Metastatic Breast Cancer: What Now?

Metastatic Breast Cancer Network and Living Beyond Breast Cancer have collaborated to create a free educational publication titled “Guide for the Newly Diagnosed: Empowering you to make informed decisions and to cope with your emotions after a diagnosis of metastatic breast cancer.” The following are some excerpts from the Guide:

Metastatic breast cancer, classified as stage IV disease, is cancer that has spread beyond the breast into other areas of the body. Metastatic disease is usually diagnosed when breast cancer has recurred (returned), months or even years after treatment for earlier stage disease. Breast cancer is metastatic at the time of diagnosis in approximately 10% or less of women with breast cancer.

Learning you have metastatic breast cancer can be overwhelming…you may be feeling and thinking many things all at once, and life may feel out of your control.  It is natural to ask: Who can help me? What happens next? What do I do now?

Living well with metastatic breast cancer means different things to different people. But living well and living fully are very possible. From the day of your diagnosis forward, you may make small and large changes in your habits, routines and activities to address the challenges of living well with metastatic disease.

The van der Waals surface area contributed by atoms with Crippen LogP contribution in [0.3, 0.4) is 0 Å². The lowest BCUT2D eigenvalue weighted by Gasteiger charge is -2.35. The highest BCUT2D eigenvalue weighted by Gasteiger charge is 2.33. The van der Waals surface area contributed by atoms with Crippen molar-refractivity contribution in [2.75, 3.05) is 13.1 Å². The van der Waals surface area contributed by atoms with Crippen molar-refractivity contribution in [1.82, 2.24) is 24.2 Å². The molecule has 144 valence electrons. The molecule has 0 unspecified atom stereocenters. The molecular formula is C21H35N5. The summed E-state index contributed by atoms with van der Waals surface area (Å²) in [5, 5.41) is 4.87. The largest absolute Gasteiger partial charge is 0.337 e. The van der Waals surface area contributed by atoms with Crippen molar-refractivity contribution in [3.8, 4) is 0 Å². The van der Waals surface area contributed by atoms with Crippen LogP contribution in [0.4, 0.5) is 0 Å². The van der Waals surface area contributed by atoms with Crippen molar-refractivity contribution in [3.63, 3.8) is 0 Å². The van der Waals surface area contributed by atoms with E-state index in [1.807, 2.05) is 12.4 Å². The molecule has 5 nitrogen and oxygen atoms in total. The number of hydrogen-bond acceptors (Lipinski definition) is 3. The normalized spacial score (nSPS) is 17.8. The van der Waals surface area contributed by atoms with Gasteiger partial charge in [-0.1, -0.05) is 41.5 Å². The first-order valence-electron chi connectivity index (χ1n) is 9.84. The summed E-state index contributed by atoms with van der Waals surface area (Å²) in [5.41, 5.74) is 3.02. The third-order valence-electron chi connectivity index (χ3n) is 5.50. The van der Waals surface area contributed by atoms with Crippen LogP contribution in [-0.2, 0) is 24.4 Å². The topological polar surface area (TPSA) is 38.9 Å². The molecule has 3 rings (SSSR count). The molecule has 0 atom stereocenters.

You are not alone; ask for help if you need it. You might even decide to seek out others living with metastatic breast cancer. Many people gain great strength from talking with those who share in the experience.

As much as caring for yourself is about controlling the cancer medically, another part of living with metastatic disease is feeling in charge of your everyday well-being. Knowing what makes life meaningful to you may help you as you choose medical treatments. Ask, will a certain treatment prevent me from doing the things I enjoy? Is the cost of losing that activity high or low? Everyone is different, so you may choose a treatment that others turn down—and that’s OK. Talk to your doctor about your goals. You may be able to take treatment breaks for special activities, like travel or family events.

You can feel more in control by learning as much as you can about the specific characteristics of your breast cancer, your treatment options and ways you can help make yourself healthier—physically and emotionally. Hundreds of survivors have credited regular exercise, yoga, healthy nutrition, time with family and friends, support groups, and spirituality as helping them thrive during treatment for metastatic breast cancer.

To download or order a free copy of the complete Guide, click here.


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